However, the mechanism illustrated as a universal donor for all these models is not an exact fit for all these models.  The hexagonal section which engages a recess inside the barrel is significantly longer as pictured; I’ve got parts bins full of different variations with slightly different sizes, and I assure you that one size most certainly did not fit all.  I’m fond of saying that if you have two later Parkers, they probably have three different mechanisms inside them.

I asked the peanut gallery for help with the identification, and Loyal Knights Mike Kirk and Harry Shubin came to my aid.  Harry suggested it might be either a Parker Jotter or Parker 45 desk pencil; it has the girth of a Jotter, but Jotter desk tapers were more pointed than this.  Mike Kirk noted that the taper matches the profile of some Parker 45 desk ballpoints, but also indicated the barrels on Parker 45s were fatter.  He reports that his ballpoint is “buried I-don't-know-where,” but he found where Rob Bader has one listed in an online auction:


Note that Rob’s pen has a gold ring, but note that it steps down towards the writing end; that’s the same clutch ring carried over from the Parker 45 fountain pen line.  

According to Tony Fischier’s site, Parkerpens.net, the Parker 45 was introduced in 1957 and was based on the Eversharp 10,000 (Parker acquired Eversharp’s writing instrument division that year). That might square with an early production Parker 45.  National newspaper advertising for the Parker 45 was heavy in 1960, and after looking at a couple hundred of them, I gave up trying to find one that illustrated a desk pen.   There are other problems with a Parker 45 diagnosis:  Parker’s catalogs in the PCA library don’t show this variation, either those Parker replacement parts catalogs omit any reference to this model, and . . . unless it was made in 1957, it should have a halo logo.

Then Mike Kirk found another lead - an identical desk pencil at Parker51.com, in the desk pens section (http://parker51.com/index.php/51s/desks/).  The author identifies it as a Parker 51 desk pencil and further states that it has a 1953 date code.

Identification as a Parker 51 desk pencil would fit; if that’s what it is (and if Parker was consistent, an enormous “IF”), we can pinpoint exactly when it was made.  Mike Kirk reports that his latest date-coded Parker is marked 1955; if Parker discontinued date codes after that year, this suggests production in 1956 or later.  

As mentioned earlier, the absence of a Parker halo logo suggests pre-1958 production, but we can narrow things down even more.  The 1957 Parker catalog in the PCA’s library illustrates desk pens, and even with the terrible quality of the copy, tapers on these pens clearly show bright metal tips:


There’s our contingent answer: IF this is a Parker 51 desk pencil, and IF Parker discontinued date codes after 1955, and IF Parker universally abandoned the stubbier desk tapers by 1957, this is a Parker 51 desk pencil from 1956.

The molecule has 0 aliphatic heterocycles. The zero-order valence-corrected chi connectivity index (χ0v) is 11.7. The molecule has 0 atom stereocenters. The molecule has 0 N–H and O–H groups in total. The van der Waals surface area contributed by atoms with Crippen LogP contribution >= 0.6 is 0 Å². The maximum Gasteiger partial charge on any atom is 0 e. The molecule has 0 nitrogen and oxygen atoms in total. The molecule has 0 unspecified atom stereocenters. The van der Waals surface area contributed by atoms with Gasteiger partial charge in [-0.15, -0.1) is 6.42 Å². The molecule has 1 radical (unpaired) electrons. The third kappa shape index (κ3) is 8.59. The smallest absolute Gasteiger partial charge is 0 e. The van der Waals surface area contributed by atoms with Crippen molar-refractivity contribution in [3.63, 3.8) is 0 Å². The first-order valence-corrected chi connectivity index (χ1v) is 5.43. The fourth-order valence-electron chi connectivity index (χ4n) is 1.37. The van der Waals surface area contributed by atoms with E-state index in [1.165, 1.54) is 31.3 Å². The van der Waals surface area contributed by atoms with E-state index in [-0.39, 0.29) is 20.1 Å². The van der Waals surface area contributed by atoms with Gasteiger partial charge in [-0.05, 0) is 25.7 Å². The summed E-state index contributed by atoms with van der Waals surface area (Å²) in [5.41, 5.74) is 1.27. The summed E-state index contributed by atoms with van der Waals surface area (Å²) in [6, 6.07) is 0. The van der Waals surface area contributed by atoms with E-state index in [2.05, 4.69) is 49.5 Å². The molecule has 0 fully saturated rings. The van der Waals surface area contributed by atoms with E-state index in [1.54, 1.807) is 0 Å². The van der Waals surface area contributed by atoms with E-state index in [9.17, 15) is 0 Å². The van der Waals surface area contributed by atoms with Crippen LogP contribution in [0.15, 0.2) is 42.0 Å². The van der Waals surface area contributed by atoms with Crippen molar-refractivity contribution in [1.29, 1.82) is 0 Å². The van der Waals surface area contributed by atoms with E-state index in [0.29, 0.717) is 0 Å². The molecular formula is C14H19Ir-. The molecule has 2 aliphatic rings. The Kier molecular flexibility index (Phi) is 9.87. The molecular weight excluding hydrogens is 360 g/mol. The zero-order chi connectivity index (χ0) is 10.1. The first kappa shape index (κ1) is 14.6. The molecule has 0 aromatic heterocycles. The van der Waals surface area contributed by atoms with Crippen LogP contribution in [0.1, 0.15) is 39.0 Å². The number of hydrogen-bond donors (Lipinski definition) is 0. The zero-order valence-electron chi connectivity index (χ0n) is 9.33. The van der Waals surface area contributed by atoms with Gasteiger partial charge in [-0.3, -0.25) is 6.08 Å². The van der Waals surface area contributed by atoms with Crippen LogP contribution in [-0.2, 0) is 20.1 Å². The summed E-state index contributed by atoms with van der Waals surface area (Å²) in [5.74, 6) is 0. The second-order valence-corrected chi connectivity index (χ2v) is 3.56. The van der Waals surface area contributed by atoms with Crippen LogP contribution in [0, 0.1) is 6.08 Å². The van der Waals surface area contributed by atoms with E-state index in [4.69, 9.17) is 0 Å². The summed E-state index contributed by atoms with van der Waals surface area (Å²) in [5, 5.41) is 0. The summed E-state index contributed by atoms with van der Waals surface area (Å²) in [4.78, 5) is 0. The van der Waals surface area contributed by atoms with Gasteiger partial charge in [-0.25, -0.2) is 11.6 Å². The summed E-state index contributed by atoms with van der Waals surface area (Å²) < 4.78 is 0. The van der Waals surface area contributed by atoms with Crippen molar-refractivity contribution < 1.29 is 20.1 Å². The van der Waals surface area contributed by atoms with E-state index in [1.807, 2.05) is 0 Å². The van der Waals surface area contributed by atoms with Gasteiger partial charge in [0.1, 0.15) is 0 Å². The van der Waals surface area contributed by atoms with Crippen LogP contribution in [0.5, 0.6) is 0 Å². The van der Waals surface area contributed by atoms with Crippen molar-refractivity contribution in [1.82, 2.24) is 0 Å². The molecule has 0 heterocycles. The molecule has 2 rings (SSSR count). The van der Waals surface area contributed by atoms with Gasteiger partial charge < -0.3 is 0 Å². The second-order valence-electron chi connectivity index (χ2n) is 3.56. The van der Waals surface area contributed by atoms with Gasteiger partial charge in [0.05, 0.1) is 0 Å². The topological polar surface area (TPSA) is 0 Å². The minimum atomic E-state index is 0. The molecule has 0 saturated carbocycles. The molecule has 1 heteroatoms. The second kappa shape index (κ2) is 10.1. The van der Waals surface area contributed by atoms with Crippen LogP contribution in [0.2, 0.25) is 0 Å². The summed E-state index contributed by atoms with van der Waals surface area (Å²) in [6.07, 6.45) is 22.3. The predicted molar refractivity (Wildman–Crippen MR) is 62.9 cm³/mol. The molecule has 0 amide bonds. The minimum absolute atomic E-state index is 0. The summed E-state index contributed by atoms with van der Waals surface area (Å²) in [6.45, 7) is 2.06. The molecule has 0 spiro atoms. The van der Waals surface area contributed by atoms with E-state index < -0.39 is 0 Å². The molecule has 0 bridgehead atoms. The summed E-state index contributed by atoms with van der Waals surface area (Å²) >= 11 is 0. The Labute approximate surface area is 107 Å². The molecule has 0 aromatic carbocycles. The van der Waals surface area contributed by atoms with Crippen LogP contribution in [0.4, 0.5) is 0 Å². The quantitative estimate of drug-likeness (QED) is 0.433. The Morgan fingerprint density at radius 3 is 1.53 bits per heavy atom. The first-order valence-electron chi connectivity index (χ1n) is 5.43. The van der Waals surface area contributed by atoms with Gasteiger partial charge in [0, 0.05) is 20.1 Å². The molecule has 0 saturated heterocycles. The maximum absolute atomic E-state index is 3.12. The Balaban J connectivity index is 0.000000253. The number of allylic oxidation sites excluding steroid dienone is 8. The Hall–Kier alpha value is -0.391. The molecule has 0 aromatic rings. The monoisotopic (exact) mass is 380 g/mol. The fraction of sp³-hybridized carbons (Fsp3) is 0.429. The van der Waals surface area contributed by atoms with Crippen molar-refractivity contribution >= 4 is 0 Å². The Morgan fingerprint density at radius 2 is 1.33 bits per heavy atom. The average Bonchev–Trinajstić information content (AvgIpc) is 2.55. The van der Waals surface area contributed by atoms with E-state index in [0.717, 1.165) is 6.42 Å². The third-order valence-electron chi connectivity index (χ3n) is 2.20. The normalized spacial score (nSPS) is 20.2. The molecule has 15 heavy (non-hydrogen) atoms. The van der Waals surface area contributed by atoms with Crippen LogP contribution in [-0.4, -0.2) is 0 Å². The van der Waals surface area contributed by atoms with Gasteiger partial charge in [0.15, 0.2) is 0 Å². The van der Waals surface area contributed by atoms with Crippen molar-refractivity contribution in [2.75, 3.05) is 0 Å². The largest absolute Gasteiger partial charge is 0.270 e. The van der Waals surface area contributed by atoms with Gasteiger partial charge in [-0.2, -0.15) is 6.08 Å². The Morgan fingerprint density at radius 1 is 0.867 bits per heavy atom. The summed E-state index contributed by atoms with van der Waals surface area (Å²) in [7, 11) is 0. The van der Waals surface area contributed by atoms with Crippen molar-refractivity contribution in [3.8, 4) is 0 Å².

Oh, and there’s one other thing . . . IF Parker universally used chrome plated tips on the Parker 51 “Special” line, it’s a 1956 Parker 51 Special desk pencil.

If, of course, someone over the last 60 years didn’t simply replace the tip . . .


Wednesday, June 16, 2021

All For the Paper

This was advertised as a “set” in an online auction.  


The pencils are run-of-the-mill Eversharp Skylines, and both went straight to the sale bins for the next pen show.  The box is also Skyline era . . . nothing special there:


The paperwork, however, grabbed my attention.  I’ve arranged them as they were shown in the auction pictures, and I could see something that didn’t fit in at all with the pencils or the box.  In fact, they didn’t fit in with any Eversharp paperwork I’ve been able to study:


Eversharp didn’t refer to Skylines as “Gold Seal Repeaters,” because instead of a seal the double-check mark was incorporated into the clip.  This paperwork therefore likely pre-dates the introduction of the Skyline in 1941, and the combination of those two terms – “Gold Seal” and “Repeater” – places that paperwork within a very narrow, fascinating time period in Eversharp’s history.

When the item arrived, there were papers for both Gold Seal Repeaters and Gold Seal pens:


With one extra little twist:


“Eversharp, Inc.”  We’ll come back to that in a minute, because there was one other piece of paper folded up in this group . . . with stars on it . . .


For the Eversharp White Star Repeater.  Printed on the back are generic Eversharp repeating pencil instructions, which apply to all Eversharp models of this time period:


Step 2 of the instructions, regarding removal of the “Magic-Button,” illustrates a Coronet clip:


The Coronet, however, didn’t have any seals or white stars . . . and there’s something else to notice on the front side:


The White Star paperwork was printed by The Wahl Company, not Eversharp, Inc., in March, 1940.